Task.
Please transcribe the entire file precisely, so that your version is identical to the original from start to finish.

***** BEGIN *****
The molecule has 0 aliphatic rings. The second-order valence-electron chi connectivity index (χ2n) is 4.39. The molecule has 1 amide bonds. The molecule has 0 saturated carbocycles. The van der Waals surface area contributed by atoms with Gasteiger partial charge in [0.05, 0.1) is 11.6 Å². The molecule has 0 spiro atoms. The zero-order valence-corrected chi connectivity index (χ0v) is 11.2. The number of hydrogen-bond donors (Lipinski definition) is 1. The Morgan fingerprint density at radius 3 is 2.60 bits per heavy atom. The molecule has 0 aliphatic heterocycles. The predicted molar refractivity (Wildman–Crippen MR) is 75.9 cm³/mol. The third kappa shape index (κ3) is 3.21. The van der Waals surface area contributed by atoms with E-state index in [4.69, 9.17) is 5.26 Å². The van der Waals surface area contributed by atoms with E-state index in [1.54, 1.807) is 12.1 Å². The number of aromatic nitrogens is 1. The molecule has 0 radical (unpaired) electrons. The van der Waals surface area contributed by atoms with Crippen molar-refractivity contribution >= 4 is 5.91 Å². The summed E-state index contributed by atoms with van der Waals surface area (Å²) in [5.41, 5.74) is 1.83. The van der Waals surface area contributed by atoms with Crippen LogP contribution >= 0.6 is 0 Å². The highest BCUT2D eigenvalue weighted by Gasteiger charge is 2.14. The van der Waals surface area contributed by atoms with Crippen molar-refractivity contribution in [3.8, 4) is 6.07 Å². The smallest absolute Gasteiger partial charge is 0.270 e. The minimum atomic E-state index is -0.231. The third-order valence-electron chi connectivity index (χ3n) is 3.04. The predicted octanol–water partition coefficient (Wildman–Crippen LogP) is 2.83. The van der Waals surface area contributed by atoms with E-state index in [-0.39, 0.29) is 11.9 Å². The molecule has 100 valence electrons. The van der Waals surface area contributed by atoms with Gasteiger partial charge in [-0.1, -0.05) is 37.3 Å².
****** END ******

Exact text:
The molecule has 0 aliphatic rings. The second-order valence-electron chi connectivity index (χ2n) is 4.39. The molecule has 1 amide bonds. The molecule has 0 saturated carbocycles. The van der Waals surface area contributed by atoms with Gasteiger partial charge in [0.05, 0.1) is 11.6 Å². The molecule has 0 spiro atoms. The zero-order valence-corrected chi connectivity index (χ0v) is 11.2. The number of hydrogen-bond donors (Lipinski definition) is 1. The Morgan fingerprint density at radius 3 is 2.60 bits per heavy atom. The molecule has 0 aliphatic heterocycles. The predicted molar refractivity (Wildman–Crippen MR) is 75.9 cm³/mol. The third kappa shape index (κ3) is 3.21. The van der Waals surface area contributed by atoms with E-state index in [4.69, 9.17) is 5.26 Å². The van der Waals surface area contributed by atoms with E-state index in [1.54, 1.807) is 12.1 Å². The number of aromatic nitrogens is 1. The molecule has 0 radical (unpaired) electrons. The van der Waals surface area contributed by atoms with Crippen molar-refractivity contribution >= 4 is 5.91 Å². The summed E-state index contributed by atoms with van der Waals surface area (Å²) in [5.41, 5.74) is 1.83. The van der Waals surface area contributed by atoms with Crippen LogP contribution >= 0.6 is 0 Å². The highest BCUT2D eigenvalue weighted by Gasteiger charge is 2.14. The van der Waals surface area contributed by atoms with Crippen molar-refractivity contribution in [3.8, 4) is 6.07 Å². The smallest absolute Gasteiger partial charge is 0.270 e. The minimum atomic E-state index is -0.231. The third-order valence-electron chi connectivity index (χ3n) is 3.04. The predicted octanol–water partition coefficient (Wildman–Crippen LogP) is 2.83. The van der Waals surface area contributed by atoms with E-state index in [-0.39, 0.29) is 11.9 Å². The molecule has 100 valence electrons. The van der Waals surface area contributed by atoms with Gasteiger partial charge in [-0.1, -0.05) is 37.3 Å².